www.freerepublic.com...
news.bbc.co.uk...

The UN was going to add more resolutions before we invaded Iraq because they were in violation.

When you say Iraq's weapons programs can't be restarted, you are horribly mistaken. Saddam always retained the knowledge and facilities to build these weapons. He was clearly trying to get sanctions against him lifted. He was already buying missile systems. Saddam kept the ability to make weapons, and would have eventually been able to do it if he already wasn't.


The number of chemical weapons not acounted can be exsplained by a number of reasons but the reason they where there in the first place before GW1 are not so easy.


Feel free to explain, then.


yet again might i ask is the US free from curruption


No organization is completely free of corruption. I do not believe that anyone in the American government would get away with the type of corruption involved in the Oil for Food scandel. 21 billion is too much to go unnoticed.


Firstly the right wing side tends to insult the UN by saying they are currupt yet are currupt themselves. This shows the hyprocracy in thier arguemnt, so there fore reduceing their arguements vadality.


We aren't hypocrites for supporting Saddam once. The entire Western world was. I'll remind everyone that we just gave Saddam money. He was using it to buy French, and Russian weapons. It also has nothing to do with the Oil for Food scandel.


So are you saying the UN is totaly currupt and every member , ever soldier/marine/airman/troop is currupt and helps steal is that what you are saying?


Nothing about my statement even came close to this. I said its hypocritical of liberals to defend Annan with real evidence that the Oil for Food program was a massively corrupt failure, while pointing out Halliburton as a sign of Bush's administration being corrupt with no evidence.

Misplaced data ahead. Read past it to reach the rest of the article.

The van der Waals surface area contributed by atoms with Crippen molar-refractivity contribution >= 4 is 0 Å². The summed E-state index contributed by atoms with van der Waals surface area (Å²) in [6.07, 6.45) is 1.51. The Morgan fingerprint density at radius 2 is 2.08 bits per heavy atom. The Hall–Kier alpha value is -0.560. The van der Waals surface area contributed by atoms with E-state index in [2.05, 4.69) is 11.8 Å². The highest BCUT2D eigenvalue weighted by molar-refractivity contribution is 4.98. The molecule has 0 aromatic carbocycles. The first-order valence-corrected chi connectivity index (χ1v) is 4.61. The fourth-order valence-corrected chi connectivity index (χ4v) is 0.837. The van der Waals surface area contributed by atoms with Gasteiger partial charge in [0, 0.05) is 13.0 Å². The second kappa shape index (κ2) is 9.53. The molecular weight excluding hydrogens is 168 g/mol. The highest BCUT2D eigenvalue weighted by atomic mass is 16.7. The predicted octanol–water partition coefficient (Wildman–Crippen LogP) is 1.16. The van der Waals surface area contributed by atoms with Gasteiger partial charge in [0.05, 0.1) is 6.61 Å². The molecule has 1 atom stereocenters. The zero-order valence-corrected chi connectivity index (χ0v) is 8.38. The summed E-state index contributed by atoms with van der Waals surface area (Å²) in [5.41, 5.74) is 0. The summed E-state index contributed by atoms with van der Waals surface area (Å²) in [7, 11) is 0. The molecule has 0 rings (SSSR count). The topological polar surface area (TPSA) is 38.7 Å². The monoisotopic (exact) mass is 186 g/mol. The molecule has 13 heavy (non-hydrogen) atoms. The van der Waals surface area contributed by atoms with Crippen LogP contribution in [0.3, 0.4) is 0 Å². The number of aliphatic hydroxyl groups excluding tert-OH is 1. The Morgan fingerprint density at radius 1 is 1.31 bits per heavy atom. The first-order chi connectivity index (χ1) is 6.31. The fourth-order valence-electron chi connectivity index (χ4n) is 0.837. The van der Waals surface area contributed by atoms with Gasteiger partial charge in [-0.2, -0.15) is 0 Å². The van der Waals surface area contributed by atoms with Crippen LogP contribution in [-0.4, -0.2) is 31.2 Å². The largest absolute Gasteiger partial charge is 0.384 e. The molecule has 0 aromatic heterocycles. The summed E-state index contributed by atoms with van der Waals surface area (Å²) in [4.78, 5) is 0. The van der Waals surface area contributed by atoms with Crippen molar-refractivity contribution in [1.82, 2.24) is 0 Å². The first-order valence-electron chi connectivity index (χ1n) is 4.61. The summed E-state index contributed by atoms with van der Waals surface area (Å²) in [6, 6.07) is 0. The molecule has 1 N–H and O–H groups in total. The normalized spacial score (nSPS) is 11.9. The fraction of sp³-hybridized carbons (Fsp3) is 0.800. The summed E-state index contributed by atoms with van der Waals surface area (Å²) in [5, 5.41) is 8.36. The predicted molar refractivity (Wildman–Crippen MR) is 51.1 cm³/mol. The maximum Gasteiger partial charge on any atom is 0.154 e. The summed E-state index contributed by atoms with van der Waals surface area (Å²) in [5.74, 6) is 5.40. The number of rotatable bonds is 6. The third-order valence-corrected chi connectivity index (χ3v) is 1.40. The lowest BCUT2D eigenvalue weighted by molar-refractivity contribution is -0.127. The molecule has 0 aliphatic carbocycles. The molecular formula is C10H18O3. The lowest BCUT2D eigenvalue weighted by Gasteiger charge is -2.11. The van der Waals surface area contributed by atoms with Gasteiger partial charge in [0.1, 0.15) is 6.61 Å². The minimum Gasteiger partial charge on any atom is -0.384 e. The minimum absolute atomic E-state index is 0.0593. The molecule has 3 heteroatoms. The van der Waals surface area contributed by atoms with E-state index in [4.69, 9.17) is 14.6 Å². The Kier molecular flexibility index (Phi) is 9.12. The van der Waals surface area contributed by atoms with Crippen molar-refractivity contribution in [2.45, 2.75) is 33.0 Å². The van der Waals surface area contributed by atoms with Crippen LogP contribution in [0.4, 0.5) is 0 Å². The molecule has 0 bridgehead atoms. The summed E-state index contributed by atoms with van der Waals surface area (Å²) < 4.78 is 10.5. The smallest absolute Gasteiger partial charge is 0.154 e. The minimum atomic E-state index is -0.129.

The UN never was in iraq so couldnt be blamed for anything in that war, and also the fact he was the pres yet still with bad intel he went in does that signify a good leader?


This doesn't make any logical sense. I was making a comparison. Bush gets blamed for everything that happens on his watch (such as the explosives that went missing), while Annan gets a free pass when 21 billion is stolen right from under his nose.

Tell me, does allowing such massive ammounts of corruption in the Oil for Food program signify that Annan is competent? Even if you were to believe he didn't have know about it, it certainly shows a great deal of incompetence on his part.


The UN has made mistakes and they will admit them but the US has to admit its mistakes as well.


I don't Annan apologizing. I remember him blaming the Security Council members for everything. How about Rwanda? The UN doesn't except blame there. How about the current situation in the Sudan which has been going on for years?